Marketers' home page advantage
Welcome to the new age of cyber-touch.
Starting this week, guests at some Hilton hotels will find an unusual gift awaiting them on their pillows: a computer disc with the potential to take them to a powerful new marketing world.
The disc contains graphical software that, if installed on a PC equipped with a modem, can whisk a Hilton Hotels Corp. customer directly to the company's home page on the World Wide Web.
Over the next six to 12 months, expect to find customized Web browsers in automobile glove compartments, tucked into sneakers and bundled with catalogs, as marketers embrace what has the potential to be a potent electronic-age link to the customer.
"There's a lot of talk about inserting browser software with a consumer product . . . maybe with a six-pack of soda . . . In the next 12 months there will be discs all over the place for getting online," predicted Doug Ahlers, a partner in Modem Media, a Westport, Conn., interactive agency.
Volkswagen of America, for one, in a marriage of the information highway with the driveway, expects to place customized discs in the glove compartment of its new cars, said Lisa Thorell, VP-marketing for CompuServe's Internet Division, Seattle, which is supplying Volkswagen with copies of its Mosaic browser.
"Volkswagen will be able to constantly update its customers," Ms. Thorell said. "This gives them direct contact with the consumer, bypassing distributors."
In a similar deal, Time Inc. last week said it would offer a browser from CompuServe that would connect users directly to its Pathfinder site. Time Inc. will market the browser via its powerful magazine and direct mail channels, meaning millions of cable TV and print subscribers will soon be getting the chance to surf the Web.
"It is, for us, the next phase in commercializing our service," said Bruce Judson, general manager of Time Inc. New Media. The browser will be out by the holiday season.
Browsers also help address another sticky problem: getting Joe Consumer wired. It's estimated less than 10% of U.S. households subscribe to online services. But bundling a browser with automatic Internet access makes it easy for a person to get online.
Browsers also can give an immediate cyberspace cachet.
"Every time a person fires up your browser your company's logo appears," Mr. Ahlers said. "That's pretty powerful real estate."
Next-generation browsers are expected to be even more powerful marketing missiles. CompuServe, for example, is adding an electronic wallet--a kind of cyberspace shopping companion--to its Mosaic browser.
"A company will be able to load the browser with a discount such as a 10% coupon," Ms. Thorell said. "Or a company like United Airlines could load it with 200 frequent-flier miles."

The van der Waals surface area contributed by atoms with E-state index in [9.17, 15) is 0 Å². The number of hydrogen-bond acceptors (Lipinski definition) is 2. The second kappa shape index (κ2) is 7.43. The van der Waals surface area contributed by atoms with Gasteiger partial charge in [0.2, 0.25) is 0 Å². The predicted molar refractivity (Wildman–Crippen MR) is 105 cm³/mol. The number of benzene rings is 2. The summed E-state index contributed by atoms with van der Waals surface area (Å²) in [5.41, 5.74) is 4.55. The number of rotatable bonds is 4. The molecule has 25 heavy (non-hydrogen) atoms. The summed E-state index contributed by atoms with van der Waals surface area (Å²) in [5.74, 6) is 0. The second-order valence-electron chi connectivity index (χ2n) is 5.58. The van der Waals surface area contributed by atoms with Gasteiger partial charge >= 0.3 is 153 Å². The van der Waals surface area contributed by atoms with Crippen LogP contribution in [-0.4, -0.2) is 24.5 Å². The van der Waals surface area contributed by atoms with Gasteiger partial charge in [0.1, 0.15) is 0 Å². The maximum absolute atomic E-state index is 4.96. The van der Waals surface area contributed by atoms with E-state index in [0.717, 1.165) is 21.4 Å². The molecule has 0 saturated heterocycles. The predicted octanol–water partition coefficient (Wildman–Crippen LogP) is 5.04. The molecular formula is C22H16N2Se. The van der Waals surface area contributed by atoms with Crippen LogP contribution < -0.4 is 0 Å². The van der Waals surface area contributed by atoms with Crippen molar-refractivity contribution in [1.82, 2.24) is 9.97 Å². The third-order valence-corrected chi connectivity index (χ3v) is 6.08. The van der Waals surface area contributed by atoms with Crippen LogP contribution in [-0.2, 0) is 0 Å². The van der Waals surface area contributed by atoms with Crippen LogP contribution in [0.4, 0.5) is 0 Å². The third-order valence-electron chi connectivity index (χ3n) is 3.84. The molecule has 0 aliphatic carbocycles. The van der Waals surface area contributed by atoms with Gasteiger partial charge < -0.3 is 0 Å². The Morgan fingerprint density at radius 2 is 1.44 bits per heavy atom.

Since March, Spry has signed up 35 companies and delivered 3.3 million customized browsers costing under $1 each, Ms. Thorell said. It expects business to quadruple over the next year.
Netscape Communications Corp., Mountain View, Calif., the browser market-share leader, also expects to begin an initiative in this area, a spokesman said.
Browsers are a case where both vendors and companies seek the same result: more customers online. Spry, for example, is so eager for new customers it pays a bounty for sign-ups to some of its partner companies.
"We were paid for our performance," said Paul Bonington, group publisher for Mecklermedia Corp., Westport, Conn. Mecklermedia this spring bundled Spry's customized browser with newsstand copies of its Internet World. The company said more than 10% of its magazine buyers not only used the browser but signed up for CompuServe's Internet access.
What's ahead? Companies as diverse as MasterCard International, Oracle Corp. and USA Today are developing browsers to distribute to customers. MasterCard, for example, is distributing kits to most of its 22,000 member institutions worldwide. The purpose? "To encourage members to become familiar with the Internet and to make it easy for them to get on our home page," a spokeswoman said.
Interactive Media Works, Overland Park, Kan., is offering an Internet marketing twist that combines the free trial benefits of a prepaid calling card with the customized browser market. Called SampleNet, the "taste of the Web" software gives consumers free, limited Web access while allowing advertisers to drive traffic to their home pages and measure online behavior.
At Hilton, which expects to place 200,000 browser discs in hotel rooms this fall, the offer is a way to deliver cost-effective relationship marketing and customer service.
Explained Jeffrey Diskin, VP-corporate marketing for Hilton: "It's much less expensive to talk to customers online. And we can do so much more dynamically. We can e-mail customers. We can make special offers available. And it costs us virtually nothing compared to a mailing."
Of course, not everyone is climbing onto the browser bandwagon.
"We're focusing on improving the experience once you get to the site rather than using browsers to drive traffic. There are better ways of getting people to your site by including your URL [Internet address] on all your communications," said Mark Kvamme, president-CEO of CKS Group, Cupertino, Calif.
Still, Richard Villars, director of network software research for market researcher International Data Corp., Framingham, Mass., said he expects customized browsers to be attractive for the next few years as interest in the Internet grows.
Copyright August 1995 Crain Communications Inc.